Packer Lee Roeser explains how preparation ensures success on the trail.

Lee Roeser rides into the backcountry.
Lee Roeser packs in California for the U.S. Forest Service.
Photo courtesy of Lee Roeser

Backcountry preparation is key to a successful horseback trip. When Lee Roeser hits the trail, the seasoned packer carries with him a tried-and-tested kit that can handle any emergency he may encounter riding trails with his pack stock. In the August 2019 issue of Western Horseman, Roeser describes the necessary items for his pack kit, but here he delves deeper into being prepared for any situation that could arise in the backcountry.

“Number one, prepare, prepare and prepare,” says Roeser, a master packer for the U.S. Forest Service’s Region 5 Pack Stock Center of Excellence. He was inspired to create the pack by veteran Sierra Nevada Mountain packer Murt Stewart. Roeser’s wife, Jenifer, also runs a pack outfit, McGee Creek Pack Station.

“Take care of the details ahead of time: know your water sources, know the trail and know the camping,” Roeser says. “It is my belief that most backcountry stock injuries are a result of our poor judgement or lack of knowledge that we put stock in harms way, in some manner.”

Stock and Packer Preparation

Additionally, Roeser ensures his stock is prepared to travel into the backcountry.

“Stock preparation is critical. Have the stock well shod ahead of time. Have them in physical shape and in good nutrition,” he advises. “Making sure your equipment fits properly so you don’t get saddle sores and make sure you have all of your equipment, that helps get you to the trailhead and off on the trail safely.”

With any packer accompanying him, Roeser first discusses the trip and visualizes how to go about each daily activity.  This step in his backcountry preparation helps ensure safe practices.

Backcountry first-aid kit
Roeser secures the pack onto a mule with leather lines and the supplies are stored in a sturdy canvas bag.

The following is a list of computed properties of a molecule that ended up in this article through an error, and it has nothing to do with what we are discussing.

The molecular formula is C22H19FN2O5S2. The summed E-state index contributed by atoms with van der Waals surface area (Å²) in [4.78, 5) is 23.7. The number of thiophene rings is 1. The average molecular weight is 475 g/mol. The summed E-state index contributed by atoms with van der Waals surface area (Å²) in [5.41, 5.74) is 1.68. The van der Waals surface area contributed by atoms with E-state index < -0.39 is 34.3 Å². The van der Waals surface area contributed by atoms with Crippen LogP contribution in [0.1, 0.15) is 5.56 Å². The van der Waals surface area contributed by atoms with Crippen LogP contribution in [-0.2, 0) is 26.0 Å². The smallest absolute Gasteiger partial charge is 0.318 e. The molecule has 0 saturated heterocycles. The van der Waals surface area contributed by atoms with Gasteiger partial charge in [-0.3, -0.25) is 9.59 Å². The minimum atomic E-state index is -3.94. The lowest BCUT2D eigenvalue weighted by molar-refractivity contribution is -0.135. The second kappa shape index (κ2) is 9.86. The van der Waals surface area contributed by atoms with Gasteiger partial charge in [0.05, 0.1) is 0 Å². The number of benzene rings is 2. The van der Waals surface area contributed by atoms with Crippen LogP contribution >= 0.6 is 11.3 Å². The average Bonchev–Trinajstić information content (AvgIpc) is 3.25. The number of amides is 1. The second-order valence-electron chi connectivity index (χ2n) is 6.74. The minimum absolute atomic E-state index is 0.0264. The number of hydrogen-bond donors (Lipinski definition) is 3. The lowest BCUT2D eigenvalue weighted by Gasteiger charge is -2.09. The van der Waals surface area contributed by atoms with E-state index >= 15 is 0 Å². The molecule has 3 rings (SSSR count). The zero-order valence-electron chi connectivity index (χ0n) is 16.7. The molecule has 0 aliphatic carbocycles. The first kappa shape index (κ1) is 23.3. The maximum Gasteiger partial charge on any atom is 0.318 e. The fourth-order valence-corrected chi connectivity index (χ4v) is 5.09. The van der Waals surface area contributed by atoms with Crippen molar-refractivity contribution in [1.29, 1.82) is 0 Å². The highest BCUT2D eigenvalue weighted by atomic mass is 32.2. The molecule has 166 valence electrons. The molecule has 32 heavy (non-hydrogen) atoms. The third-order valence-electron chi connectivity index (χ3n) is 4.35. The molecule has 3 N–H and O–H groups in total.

Photo courtesy of Lee Roeser

“I start [having them visualize] with when they open the gate to catch stock in the morning,” he explains. “They need to focus on their job and what they are doing with their animals. We always think about what is going on at home or go on auto-pilot, but with stock and in the backcountry we need to be aware of what we are doing all the time. The more things going on around you the more you have to work at being focused. Don’t get in a hurry and double-check your work so your chance of human-caused problems is reduced.”

With the i’s dotted and the t’s crossed, Roeser is ready to hit the trail. But as anyone who has either handled horses, or mules, or ventured down a trail, everyone needs to expect the unexpected in their backcountry preparation. That is when the pack emergency kit Roeser carries down every trail is vital.

“Most accidents and problems are 90-percent human error,” Roeser says. “When we get right down to it, most of the time it is something we did or caused or didn’t prepare for on the trail.”

First-Aid Kits

Part of Roeser’s backcountry preparation is packing a variety of tools to take with him, including equine and human first-aid kits. While Roeser based his kit off of the list began by Dr. Detlev Lange, DVM, it encompasses much more. Starting with these items, any trail rider or packer can be prepared for backcountry eventualities. He advises to also include a mini first-aid manual that assists users in knowing proper temperature, respiration rates and depicts how to render basic first aid for lacerations or colic.

Items to include in a backcountry first-aid kit
Unpacked and laid out in entirety, it is surprising how many supplies can fit into the small duffle, but each item is a necessary tool for backcountry survival.
Photo courtesy of Lee Roeser

Roeser includes the following items in the packer kits used by the pack strings he oversees.


  • Pain relievers, such as flunixin meglumine or phenylbutazone (2 doses)
  • Syringe sizes should vary and carry at least 4 
  • Needles, various sizes—20×1, 18×1.5 (at least 2 each)
  • Basic veterinary manual
Tools for the trail
Dr. Lange’s guide to veterinary first aid, a chalk pen, knife and the first aid manual are all kept in a water-proof bag to protect from the elements.
Photo courtesy of Lee Roeser


  • Pain relief and/or fever reducers, such as ibuprofen and acetaminophen (at least 12 doses)
  • Cold and/or sinus relief (12 doses)
  • Anti-diarrheal or upset stomach relief (12 doses)
  • Small bandaids for knuckles, fingertips (at least 20)
  • Large patch bandaids (at least 10)
  • Triangular sling
  • Moleskin
  • Hydrocortisone anti-itch cream
  • Basic first aid guide


  • Medical gloves (at least two sets)
  • Hand sanitizer and clean (alcohol) swabs
  • First aid cream that includes antibiotics and pain relief
  • Sterile saline solution for wound irrigation
  • Wound closure strips, sterile bandage pads, medical tape
  • Self-adhesive wrap, such as VetRap (multiple rolls)
  •  Gauze rolls and pads  (at least two each)
  • Forceps, trauma shears, small scissors
  • Irrigating syringes (which can be reused from stock supplies)
Tools for the trail
In addition to human and equine medicines, a guide to first aid and an ever-essential folding saw are included in the pack.
Photo courtesy of Lee Roeser

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